nep-rmg New Economics Papers
on Risk Management
Issue of 2023‒07‒17
24 papers chosen by
Stan Miles
Thompson Rivers University

  1. Discretionary decisions in capital requirements under Solvency II By Grochola, Nicolaus; Schlütter, Sebastian
  2. Forecasting the Conditional Distribution of Realized Volatility of Oil Price Returns: The Role of Skewness over 1859 to 2023 By Rangan Gupta; Qiang Ji; Christian Pierdzioch; Vasilios Plakandaras
  3. Connectedness and risk spillovers between crude oil and clean energy stock markets By Çevik, Emre; Çevik, Emrah İsmail; Dibooglu, Sel; Cergibozan, Raif; Bugan, Mehmet Fatih; Destek, Mehmet Akif
  4. Insights into credit loss rates: a global database By Li Lian Ong; Min Wei; Christian Schmieder
  5. Combining Reinforcement Learning and Barrier Functions for Adaptive Risk Management in Portfolio Optimization By Zhenglong Li; Hejun Huang; Vincent Tam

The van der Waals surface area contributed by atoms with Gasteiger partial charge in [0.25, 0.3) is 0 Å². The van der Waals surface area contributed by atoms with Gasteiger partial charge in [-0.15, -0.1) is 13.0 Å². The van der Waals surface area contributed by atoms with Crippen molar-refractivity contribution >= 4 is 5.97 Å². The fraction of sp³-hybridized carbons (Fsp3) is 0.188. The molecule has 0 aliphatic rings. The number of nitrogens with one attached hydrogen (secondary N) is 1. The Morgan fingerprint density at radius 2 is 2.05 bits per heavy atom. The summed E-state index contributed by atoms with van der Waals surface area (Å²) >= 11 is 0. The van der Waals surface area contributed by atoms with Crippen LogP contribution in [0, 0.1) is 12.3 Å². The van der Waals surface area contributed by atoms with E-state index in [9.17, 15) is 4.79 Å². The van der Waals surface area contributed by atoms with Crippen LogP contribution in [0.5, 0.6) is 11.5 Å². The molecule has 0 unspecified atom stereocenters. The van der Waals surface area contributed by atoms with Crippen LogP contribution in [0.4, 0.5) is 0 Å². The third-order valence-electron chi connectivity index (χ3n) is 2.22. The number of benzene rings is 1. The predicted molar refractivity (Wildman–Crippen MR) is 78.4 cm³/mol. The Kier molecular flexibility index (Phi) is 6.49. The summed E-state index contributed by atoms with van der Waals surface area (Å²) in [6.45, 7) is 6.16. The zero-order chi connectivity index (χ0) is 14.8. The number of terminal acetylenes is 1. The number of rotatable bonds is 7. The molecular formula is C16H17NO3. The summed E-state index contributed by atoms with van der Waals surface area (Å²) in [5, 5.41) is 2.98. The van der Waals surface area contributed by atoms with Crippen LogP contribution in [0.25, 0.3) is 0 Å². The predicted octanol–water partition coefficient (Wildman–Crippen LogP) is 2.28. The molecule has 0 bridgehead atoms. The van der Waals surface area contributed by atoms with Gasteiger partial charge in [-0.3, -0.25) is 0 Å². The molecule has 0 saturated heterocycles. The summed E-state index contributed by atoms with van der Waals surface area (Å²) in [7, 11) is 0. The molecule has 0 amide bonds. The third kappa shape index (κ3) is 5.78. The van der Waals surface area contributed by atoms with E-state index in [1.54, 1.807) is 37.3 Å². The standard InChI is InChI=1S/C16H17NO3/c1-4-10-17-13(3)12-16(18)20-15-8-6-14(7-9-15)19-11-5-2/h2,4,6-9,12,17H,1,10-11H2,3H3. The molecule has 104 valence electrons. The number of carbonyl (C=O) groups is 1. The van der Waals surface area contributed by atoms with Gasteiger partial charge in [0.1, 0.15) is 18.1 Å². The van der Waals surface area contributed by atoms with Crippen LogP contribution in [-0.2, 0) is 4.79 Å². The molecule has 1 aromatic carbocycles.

6. Bias-reduced and variance-corrected asymptotic Gaussian inference about extreme expectiles By Daouia, Abdelaati; Stupfler, Gilles; Usseglio-Carleve, Antoine
  7. Categorical Economic Policy Uncertainties and Tail Risk in Energy Markets: A Connectedness Analysis By Etienne, Xiaoli L.; Durongkadej, Isarin; Scarcioffolo, Alexandre
  8. Consumption Partial Insurance in the Presence of Tail Income Risk By Anisha Ghosh; Alexandros Theloudis
  9. Estimation of Large Volatility Matrices with Low-Rank Signal Plus Sparse Noise Structures By Runyu Dai; Yasumasa Matsuda
  10. Life after (Soft) Default By Giacomo De Giorgi; Costanza Naguib
  11. The demand for long-term mortgage contracts and the role of collateral By Liu, Lu
  12. Demand-supply imbalance risk and long-term swap spreads By Hanson, Samuel; Malkhozov, Aytek; Venter, Gyuri
  13. Using Extreme Value Theory to Improve Knowledge and Decision Making of Low Probability Events. By Van Tassell, Gerald H.; Walters, Cory G.; Preston, Richard K.; Mallory, Mindy L.
  14. Optimizing Investment Strategies with Lazy Factor and Probability Weighting: A Price Portfolio Forecasting and Mean-Variance Model with Transaction Costs Approach By Shuo Han; Yinan Chen; Jiacheng Liu